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A Short Introduction to Feudalism

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31 pages28 minutes

Summary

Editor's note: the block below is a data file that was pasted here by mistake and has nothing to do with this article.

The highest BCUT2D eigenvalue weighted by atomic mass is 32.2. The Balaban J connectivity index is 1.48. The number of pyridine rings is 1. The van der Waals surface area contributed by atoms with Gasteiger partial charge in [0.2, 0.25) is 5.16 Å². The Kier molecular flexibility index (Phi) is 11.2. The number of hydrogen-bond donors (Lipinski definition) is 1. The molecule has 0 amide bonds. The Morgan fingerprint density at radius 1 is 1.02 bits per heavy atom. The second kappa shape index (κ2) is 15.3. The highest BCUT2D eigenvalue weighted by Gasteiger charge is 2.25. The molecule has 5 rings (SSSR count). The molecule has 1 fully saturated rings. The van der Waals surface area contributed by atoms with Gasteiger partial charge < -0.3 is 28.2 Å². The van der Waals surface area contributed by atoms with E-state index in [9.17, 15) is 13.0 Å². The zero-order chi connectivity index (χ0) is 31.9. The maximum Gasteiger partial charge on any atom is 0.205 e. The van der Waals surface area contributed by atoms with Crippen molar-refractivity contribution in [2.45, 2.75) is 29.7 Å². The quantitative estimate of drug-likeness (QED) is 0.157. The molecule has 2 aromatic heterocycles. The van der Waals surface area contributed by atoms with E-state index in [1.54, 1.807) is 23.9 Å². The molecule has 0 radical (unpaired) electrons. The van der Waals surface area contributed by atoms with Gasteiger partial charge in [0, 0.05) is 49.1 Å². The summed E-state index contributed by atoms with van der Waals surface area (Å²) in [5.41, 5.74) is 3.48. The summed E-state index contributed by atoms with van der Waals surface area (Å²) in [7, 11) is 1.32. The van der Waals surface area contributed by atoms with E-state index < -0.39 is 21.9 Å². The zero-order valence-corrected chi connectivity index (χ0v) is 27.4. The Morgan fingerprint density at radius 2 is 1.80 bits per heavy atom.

There is no great character with whom Feudalism is especially identified. It was an institution of the Middle Ages, which grew out of the miseries and robberies that succeeded the fall of the Roman Empire. Before I present the mutual relation between a lord and his vassal, I would call your attention to political anarchies ending in political degradation; to an unformed state of society; to semi-barbarism, with its characteristic vices of plunder, rapine, oppression, and injustice; to wild and violent passions, unchecked by law; to the absence of central power; to the reign of hard and martial nobles; to the miseries of the people, ground down, ignorant, and brutal; to rude agricultural life; to petty wars; to general ignorance, which kept society in darkness and gloom for a thousand years,--all growing out of the eclipse of the old civilization, so that the European nations began a new existence, and toiled in sorrow and fear, with few ameliorations: an iron age, yet an age which was not unfavorable for the development of new virtues and heroic qualities, under the influence of which society emerged from barbarism, with a new foundation for national greatness, and a new material for Christianity and art and literature and science to work upon...

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